Develop code and manage pending changes
Team Services | TFS 2015 | Visual Studio 2015 | Visual Studio 2013
Most changes that you make to your files are queued as pending changes. As you work, you can organize, manage, and get details about what you’ve changed.
- Work in Solution Explorer
- Use the My Work page to manage your work
- Use the Pending Changes page to manage your work
- See what you changed
- Undo your pending changes
- Use the command prompt
- Get tips
Work in Solution Explorer
From the team explorer home page (Keyboard: Ctrl + 0, H), you can begin coding in a new or in an existing solution.
After you open your solution, open the solution explorer (Keyboard: Ctrl + Alt + L).
When you open and modify a file from the solution explorer, the file is automatically checked out for you. Icons appear to indicate which files you have not changed , those you have checked out , and those you have added to the solution .
If you’re working in a solution that contains a lot of files, you’ll probably find it convenient to filter the solution explorer to show only the files you have changed (Keyboard: Ctrl + [, P).
Use the My Work page to manage your work
If you’re using Visual Studio Premium or Visual Studio Ultimate, you can use the My Work (Keyboard: Ctrl + 0, M) page in the team explorer to manage your work.
You can use My Work to:
- Track your work against work items
- Suspend and later resume your work (including file changes, associated work items, and Visual Studio state such as window positions and breakpoints)
- Request a code review
For a step-by-step example, see Day in the life of an ALM Developer: Write new code for a user story, and Day in the life of an ALM Developer: Suspend work, fix a bug, and conduct a code review.
- You can control the kinds of work items that appear in the Available Work Items section. Choose one of the default options or any of your personal queries that are contained in the root My Queries folder. To work with these queries, in the team explorer choose Home, and then choose Work Items.
- When you move a work item to Available, In Progress, or Suspended, the work item state or comments are updated so that your team is automatically advised on the status of your work. For example, the task board for your team is updated to show your status. See Collaborate [redirected].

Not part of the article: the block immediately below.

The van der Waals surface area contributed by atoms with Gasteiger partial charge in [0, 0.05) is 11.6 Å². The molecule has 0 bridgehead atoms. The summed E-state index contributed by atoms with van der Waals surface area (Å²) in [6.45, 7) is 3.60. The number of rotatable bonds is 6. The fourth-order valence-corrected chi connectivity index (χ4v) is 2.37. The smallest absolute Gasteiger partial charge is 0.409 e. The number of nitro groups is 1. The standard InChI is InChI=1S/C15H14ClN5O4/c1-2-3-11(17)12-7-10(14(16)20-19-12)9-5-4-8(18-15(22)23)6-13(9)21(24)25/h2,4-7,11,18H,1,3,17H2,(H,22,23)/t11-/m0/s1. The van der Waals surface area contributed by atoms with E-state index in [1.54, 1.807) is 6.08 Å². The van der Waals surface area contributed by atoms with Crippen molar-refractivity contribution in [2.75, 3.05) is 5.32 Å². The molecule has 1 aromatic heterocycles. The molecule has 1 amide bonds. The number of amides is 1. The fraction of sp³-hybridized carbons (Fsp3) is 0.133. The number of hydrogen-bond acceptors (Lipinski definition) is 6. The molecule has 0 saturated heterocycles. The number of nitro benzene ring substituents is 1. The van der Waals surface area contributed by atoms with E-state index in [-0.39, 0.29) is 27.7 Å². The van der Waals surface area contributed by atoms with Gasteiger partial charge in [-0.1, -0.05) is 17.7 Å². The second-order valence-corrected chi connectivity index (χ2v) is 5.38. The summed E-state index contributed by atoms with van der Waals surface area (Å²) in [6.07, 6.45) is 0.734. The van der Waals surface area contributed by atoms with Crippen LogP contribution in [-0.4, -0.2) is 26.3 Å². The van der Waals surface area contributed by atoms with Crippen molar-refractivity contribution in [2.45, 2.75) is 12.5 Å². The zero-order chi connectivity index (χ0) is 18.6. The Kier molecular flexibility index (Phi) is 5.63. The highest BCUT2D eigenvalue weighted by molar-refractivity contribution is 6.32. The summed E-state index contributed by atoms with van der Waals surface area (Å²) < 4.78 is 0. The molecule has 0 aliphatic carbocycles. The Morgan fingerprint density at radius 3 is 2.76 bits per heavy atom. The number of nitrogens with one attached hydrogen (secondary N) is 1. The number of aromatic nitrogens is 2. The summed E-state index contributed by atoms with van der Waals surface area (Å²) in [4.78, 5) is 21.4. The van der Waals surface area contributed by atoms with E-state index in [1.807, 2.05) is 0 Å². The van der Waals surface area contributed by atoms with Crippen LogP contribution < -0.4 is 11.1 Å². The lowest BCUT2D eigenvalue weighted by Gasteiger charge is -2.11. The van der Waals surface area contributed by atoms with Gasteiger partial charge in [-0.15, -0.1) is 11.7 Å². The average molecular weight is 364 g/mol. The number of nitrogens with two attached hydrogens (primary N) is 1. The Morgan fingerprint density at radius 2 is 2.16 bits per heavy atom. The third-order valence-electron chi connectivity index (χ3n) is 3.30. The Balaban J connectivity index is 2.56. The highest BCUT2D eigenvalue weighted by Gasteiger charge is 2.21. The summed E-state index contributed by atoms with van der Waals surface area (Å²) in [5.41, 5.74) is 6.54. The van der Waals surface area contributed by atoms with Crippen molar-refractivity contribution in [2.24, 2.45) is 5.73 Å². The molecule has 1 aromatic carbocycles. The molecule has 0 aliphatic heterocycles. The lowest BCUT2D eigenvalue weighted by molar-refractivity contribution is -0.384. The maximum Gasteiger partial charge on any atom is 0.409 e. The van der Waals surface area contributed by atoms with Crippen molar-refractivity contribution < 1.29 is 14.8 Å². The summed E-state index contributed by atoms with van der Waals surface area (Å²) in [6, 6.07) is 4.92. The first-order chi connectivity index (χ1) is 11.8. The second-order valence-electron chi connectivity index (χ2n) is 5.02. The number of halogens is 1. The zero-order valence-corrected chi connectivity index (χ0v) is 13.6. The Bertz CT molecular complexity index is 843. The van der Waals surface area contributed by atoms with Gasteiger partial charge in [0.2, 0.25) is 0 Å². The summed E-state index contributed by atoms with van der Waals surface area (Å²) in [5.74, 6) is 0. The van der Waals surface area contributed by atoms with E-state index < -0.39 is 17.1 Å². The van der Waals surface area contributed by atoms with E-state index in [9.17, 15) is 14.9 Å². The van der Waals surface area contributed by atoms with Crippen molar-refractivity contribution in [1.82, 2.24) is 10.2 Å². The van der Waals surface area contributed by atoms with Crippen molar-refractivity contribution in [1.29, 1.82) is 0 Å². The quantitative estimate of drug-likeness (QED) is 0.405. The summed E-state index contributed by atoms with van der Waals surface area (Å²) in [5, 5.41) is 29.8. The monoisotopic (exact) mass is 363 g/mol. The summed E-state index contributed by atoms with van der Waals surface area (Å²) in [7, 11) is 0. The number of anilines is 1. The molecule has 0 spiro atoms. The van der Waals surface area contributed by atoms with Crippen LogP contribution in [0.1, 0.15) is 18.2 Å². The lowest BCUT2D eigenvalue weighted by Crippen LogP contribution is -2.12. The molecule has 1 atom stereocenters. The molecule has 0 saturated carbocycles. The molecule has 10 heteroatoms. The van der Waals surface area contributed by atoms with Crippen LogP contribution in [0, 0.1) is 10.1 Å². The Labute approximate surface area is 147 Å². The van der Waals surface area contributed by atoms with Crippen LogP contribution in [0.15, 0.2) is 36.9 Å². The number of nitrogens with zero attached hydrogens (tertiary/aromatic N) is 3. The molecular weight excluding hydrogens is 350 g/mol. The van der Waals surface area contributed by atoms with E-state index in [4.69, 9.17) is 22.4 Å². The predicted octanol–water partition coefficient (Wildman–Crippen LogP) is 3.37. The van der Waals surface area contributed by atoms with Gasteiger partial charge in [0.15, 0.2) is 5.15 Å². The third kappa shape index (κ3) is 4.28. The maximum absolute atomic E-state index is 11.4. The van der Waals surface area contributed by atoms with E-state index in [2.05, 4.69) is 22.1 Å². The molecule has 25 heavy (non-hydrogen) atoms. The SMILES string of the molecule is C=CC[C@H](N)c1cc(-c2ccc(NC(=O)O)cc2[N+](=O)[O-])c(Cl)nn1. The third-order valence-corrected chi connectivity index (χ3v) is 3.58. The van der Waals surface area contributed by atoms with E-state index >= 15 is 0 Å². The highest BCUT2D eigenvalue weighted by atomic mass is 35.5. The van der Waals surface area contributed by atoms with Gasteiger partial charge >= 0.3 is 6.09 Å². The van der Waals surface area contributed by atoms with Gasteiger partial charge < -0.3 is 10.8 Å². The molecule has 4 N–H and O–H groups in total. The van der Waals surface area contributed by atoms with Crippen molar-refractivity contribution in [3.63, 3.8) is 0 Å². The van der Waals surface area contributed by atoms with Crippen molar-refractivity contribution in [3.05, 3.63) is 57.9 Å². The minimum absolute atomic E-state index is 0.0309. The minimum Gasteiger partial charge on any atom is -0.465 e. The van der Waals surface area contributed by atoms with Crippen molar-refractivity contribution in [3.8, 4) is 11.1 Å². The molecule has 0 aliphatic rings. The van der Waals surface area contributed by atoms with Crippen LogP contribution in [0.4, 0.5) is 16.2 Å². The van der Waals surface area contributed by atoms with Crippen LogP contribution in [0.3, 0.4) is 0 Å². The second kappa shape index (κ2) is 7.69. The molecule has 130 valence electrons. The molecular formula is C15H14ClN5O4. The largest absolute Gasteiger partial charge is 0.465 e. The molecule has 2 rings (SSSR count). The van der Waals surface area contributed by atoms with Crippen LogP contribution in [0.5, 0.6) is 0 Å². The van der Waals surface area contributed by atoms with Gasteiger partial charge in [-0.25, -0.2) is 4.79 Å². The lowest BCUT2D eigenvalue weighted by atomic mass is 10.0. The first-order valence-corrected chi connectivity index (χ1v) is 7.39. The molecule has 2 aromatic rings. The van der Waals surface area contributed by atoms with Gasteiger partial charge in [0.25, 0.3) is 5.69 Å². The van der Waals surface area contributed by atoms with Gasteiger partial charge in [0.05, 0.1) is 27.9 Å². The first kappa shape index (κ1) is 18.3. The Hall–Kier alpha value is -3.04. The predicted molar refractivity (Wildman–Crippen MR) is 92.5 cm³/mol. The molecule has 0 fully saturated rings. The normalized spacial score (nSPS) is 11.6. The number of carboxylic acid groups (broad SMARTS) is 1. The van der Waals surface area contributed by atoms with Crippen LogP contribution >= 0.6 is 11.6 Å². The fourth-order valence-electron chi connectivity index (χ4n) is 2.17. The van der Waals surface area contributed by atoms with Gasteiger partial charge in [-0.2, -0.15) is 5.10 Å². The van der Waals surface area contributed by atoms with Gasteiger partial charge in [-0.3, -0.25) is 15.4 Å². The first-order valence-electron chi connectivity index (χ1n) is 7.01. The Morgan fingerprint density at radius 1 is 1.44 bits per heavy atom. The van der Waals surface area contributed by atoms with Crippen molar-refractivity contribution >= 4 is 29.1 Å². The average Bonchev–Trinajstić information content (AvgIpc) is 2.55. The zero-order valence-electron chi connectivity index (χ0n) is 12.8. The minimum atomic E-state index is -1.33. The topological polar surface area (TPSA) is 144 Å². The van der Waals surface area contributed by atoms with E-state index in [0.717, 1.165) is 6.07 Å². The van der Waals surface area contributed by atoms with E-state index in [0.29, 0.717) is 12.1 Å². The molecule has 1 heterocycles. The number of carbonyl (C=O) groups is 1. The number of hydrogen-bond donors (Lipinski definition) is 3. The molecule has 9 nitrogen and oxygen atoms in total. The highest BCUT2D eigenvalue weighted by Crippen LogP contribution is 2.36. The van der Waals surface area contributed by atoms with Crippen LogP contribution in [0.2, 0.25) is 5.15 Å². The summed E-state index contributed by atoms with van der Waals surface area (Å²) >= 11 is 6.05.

- If your team project contains customized work item type definitions, you might have problems using My Work, unless an Administrator for your team project has taken certain steps. See Configure and customize Agile planning tools for a team project and Update a customized process template to access new features.
Use the Pending Changes page to manage your work
You can use the Pending Changes page (Keyboard: Ctrl + 0, P) in the team explorer to manage your work.
- You can undock the Pending Changes page from the team explorer and open it in a new window.
- You can toggle between list and tree view from the actions menu.
Almost every change that you make to the files on your dev machine is stored in your workspace as a pending change until you check it in:
Work with automatically detected changes
If you are working in a local workspace, Visual Studio can detect changes that you make outside the system. If you edit a file outside Visual Studio (for example, in Notepad) the change automatically appears in your Included Changes.
If you add or remove a file outside Visual Studio, for example, in Windows Explorer (File Explorer in Windows 8), the Detected changes link appears in the Excluded Changes section. Choose this link if you want to include these changes. The Promote Candidate Changes dialog box appears. You can open the context menu of added items and choose Browse in Windows Explorer to display them or Delete from disk to delete them.